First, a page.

That's an interesting point.  I don't think it's on the rules of speaking, since the language there suggests that rule is about decorum and priority, not whether or not a motion is timely.  I don't see how it's on priority of business, since debatability is not a part of the priority of business.  I think the best analysis here, although I see where your claim is coming from, is that it "involves" the amendment - although it does not adhere to it.  Or, looking at it another way, I don't think the chair's explanation of his ruling should control the debatability of the appeal.  The point of order concerned the permissibility of amendment, and that, not the ruling that the point of order was not timely, should govern the debatability of the appeal.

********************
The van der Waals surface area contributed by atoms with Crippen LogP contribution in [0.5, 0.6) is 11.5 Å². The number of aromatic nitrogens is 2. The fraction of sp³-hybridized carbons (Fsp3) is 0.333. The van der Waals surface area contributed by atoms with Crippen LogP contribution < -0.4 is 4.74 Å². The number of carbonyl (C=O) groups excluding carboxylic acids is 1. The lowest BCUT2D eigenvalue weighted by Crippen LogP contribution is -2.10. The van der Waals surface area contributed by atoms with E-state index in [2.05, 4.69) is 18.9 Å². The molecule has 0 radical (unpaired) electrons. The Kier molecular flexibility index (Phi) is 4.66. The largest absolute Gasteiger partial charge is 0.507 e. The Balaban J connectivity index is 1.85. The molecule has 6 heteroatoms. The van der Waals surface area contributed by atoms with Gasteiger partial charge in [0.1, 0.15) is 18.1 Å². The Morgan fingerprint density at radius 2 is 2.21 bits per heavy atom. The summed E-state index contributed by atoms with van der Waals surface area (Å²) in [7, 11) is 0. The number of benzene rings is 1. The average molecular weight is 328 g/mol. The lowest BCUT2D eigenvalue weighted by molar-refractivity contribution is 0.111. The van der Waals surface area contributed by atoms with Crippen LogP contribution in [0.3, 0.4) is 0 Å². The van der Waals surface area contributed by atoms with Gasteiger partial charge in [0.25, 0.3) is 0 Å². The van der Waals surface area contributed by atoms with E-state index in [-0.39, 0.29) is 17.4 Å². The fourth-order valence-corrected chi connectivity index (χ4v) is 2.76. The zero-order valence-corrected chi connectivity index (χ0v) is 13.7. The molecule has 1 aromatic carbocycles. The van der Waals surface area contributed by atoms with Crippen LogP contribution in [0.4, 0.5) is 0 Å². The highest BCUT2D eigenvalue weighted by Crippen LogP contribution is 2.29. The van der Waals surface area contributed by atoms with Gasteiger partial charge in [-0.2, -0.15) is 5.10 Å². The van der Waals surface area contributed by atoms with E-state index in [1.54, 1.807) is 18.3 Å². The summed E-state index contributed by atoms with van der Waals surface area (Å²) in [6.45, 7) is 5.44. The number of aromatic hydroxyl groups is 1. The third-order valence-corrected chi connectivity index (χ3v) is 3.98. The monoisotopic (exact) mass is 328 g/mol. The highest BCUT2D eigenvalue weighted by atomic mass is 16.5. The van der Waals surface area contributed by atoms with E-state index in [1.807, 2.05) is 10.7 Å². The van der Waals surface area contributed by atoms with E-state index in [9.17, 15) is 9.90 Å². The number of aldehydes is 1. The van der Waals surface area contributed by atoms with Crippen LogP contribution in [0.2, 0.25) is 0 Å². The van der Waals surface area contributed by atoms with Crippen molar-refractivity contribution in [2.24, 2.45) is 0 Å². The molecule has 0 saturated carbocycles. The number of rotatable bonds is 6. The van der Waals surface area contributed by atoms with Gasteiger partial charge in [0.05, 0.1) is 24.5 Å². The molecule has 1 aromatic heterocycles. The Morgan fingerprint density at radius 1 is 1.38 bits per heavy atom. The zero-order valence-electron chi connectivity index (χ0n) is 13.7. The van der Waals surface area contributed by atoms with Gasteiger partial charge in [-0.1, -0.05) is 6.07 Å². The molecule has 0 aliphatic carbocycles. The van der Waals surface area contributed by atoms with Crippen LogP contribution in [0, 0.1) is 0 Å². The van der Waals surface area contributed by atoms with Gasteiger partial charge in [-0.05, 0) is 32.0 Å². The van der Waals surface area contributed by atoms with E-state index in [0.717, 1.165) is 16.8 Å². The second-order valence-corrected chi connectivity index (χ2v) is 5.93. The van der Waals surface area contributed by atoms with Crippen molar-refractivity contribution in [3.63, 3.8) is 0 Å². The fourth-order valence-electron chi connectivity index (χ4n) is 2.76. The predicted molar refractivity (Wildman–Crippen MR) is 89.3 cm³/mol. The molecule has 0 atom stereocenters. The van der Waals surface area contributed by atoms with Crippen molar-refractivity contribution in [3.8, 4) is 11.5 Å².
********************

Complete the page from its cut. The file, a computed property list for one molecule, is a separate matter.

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16 minutes ago, Richard Brown said:

I tend to agree with Mssrs Novosielski and Katz, but this one is still bothering me.  I'm just not certain that this particular appeal is a debatable one per the rule regarding debatability of appeals on pages 257-258.  Here is the key excerpt from the bottom of page 257:

"Is debatable, unless it (a) relates to indecorum or a transgression of the rules of speaking; (b) relates to the priority of business; or (c) is made when an undebatable question is immediately pending or involved in the appeal. "